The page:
I was beavering away on the computer, when the news on the TV behind me announced that one of Britain’s brightest young chess stars had been killed in an incident abroad. No name was given at that stage, but I went to Google News expecting to read something about either Timothy Woodward or David Howell (whom I had also played), and her name came up.

I remembered when I had first heard or rather saw, the news about 9/11. I had been in the British Library all day, a place I use but rarely nowadays, and on the train home I saw a report on the front page of a newspaper which another passenger was reading. Of course, by the time I got home it was the only event all the news channels were talking about. Although like everyone else I watched re-run after re-run of the Twin Towers collapsing in slow motion experiencing silent fascination, it didn’t affect me anything like as badly as Jessie’s death. There was a very profound reason for that, thirty years earlier, almost to the day, I had woken up covered in vomit after downing four dozen over the counter pain killers washed down with four pints of orange cordial. Like Jessie, I had been a 19 year old chess player. Those were the only things we had in common, or so I thought, though later I realised we shared one other characteristic, a terrible affliction, we had both been delusional.

Shortly after Jessie’s death had been confirmed, another story surfaced, and it didn’t take much to join the dots, her father, Ian Gilbert, was due to stand trial for raping her repeatedly from the age of eight.

I can’t say too much more about this, nor about the other offences for which he stood trial, because in Britain, unlike the US, trials of this nature are conducted if not in camera then with considerable restrictions on their reporting.

I have to say too that if any other girl of her age had made similar allegations against her own father years down the line, I would have been extremely skeptical if not totally dismissive, but Jessie was not any other girl. She was not only highly intelligent, she had an ego the size of a postage stamp. After she won the world title, she had people coming at her from all directions telling her how wonderful she was, yet in all the time I knew her she never changed, she remained the same shy young thing I had first met all those years ago at Richmond. I took her allegations against her father at face value, and I was as disgusted as anyone else at his acquittal, on December 14, 2006. Not only that, the wealthy banker had been on conditional bail throughout.

The following year, I was given unfettered access to Jessie’s personal papers as, among other things, I was writing a book about her. It was while researching these that I came across a document that disturbed me greatly (see below).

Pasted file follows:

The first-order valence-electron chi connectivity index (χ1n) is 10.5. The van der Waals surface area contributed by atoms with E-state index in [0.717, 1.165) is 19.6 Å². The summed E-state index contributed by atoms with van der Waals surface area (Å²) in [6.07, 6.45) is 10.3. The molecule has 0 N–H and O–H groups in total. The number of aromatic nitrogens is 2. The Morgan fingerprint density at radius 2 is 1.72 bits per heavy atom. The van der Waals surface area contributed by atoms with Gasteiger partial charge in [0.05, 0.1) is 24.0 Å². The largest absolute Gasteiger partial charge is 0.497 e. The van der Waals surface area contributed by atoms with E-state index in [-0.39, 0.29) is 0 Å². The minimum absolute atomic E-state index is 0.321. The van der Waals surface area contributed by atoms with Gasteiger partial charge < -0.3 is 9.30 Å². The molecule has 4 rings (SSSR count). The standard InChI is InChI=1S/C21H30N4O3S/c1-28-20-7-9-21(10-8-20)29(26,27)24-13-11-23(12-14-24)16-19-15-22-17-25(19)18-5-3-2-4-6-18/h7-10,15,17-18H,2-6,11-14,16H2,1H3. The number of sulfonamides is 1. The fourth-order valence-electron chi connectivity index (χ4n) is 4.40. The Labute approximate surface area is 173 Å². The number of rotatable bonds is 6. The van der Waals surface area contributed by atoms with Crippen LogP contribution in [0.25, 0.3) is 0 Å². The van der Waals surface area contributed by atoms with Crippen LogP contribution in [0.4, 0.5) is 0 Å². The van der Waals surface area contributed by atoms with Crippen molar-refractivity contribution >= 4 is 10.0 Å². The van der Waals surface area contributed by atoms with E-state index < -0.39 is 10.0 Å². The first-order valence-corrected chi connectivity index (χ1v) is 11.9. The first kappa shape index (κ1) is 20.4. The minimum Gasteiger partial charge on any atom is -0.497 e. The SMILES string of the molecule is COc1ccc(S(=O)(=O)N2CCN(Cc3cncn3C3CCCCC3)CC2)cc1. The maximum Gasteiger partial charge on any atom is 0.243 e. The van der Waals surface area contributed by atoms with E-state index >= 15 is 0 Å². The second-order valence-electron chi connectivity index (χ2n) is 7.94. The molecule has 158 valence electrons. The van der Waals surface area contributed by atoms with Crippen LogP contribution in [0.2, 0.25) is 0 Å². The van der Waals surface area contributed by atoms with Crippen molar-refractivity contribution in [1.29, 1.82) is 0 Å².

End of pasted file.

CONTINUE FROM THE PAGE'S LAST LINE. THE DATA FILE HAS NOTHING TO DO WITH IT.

Jessie’s record of a blitz tournament at Coulsdon shows her winning a game against “her Hitler”, but the draw was changed, and we didn’t play that day.

This document would mean nothing to anyone else in the world, literally; this is far from the first time something like this has happened to me, which leads this lifelong atheist to believe there is some higher power or some higher something guiding his way through this life. This document records Jessie’s performance from a Blitz tournament held at her home club, Coulsdon, and it shows her beating me, her Hitler, for the first time.

The only problem with this score is that it is wrong. I remember this very well, because at the time she came up to me and said rather apprehensively that we had been paired against each other. Shortly after that, the draw was changed, so we didn’t play. Both of us ended up winning prizes, but not at the expense of the other.

After finding this document, I tried to ignore it, then rationalise it, perhaps she had made a mistake? This document was for her own personal use, and would never have been placed in the public domain, although maybe 40 or 50 years down the line when Nobel Prize winning research scientist Jessie Gilbert Phd was writing her memoirs, the tall dark man with a moustache she had fantasised about as a mercenary might figure as a footnote in her multi-volume autobiography.

Try as I may, I couldn’t ignore it, if Jessie could deceive herself about something so trivial, what else might she deceive herself about? Finally, after much research including in specialised medical textbooks, I managed to work out what had happened.

Ian Gilbert had been a bad father and a worse husband. At the time Jessie made these allegations, he had been evicted from the family home, all this came out at the trial and can be reported freely, but my access to the case papers confirmed what I had come to suspect.

On Friday, January 17, 2003, thirteen days short of Jessie’s sixteenth birthday, Ian Gilbert’s temper flared at the family home over a triviality. Jessie was on crutches after an operation on her left foot, and this evening, the family computer being off-line, he wanted to use her laptop. She was apprehensive about this - read between the lines - and he ended up trying to strangle her. The police were called, and he fled the family home. Although he was arrested later, he was not charged for what was a serious assault and could have been far worse. There must be special rules for bankers as well as for police officers.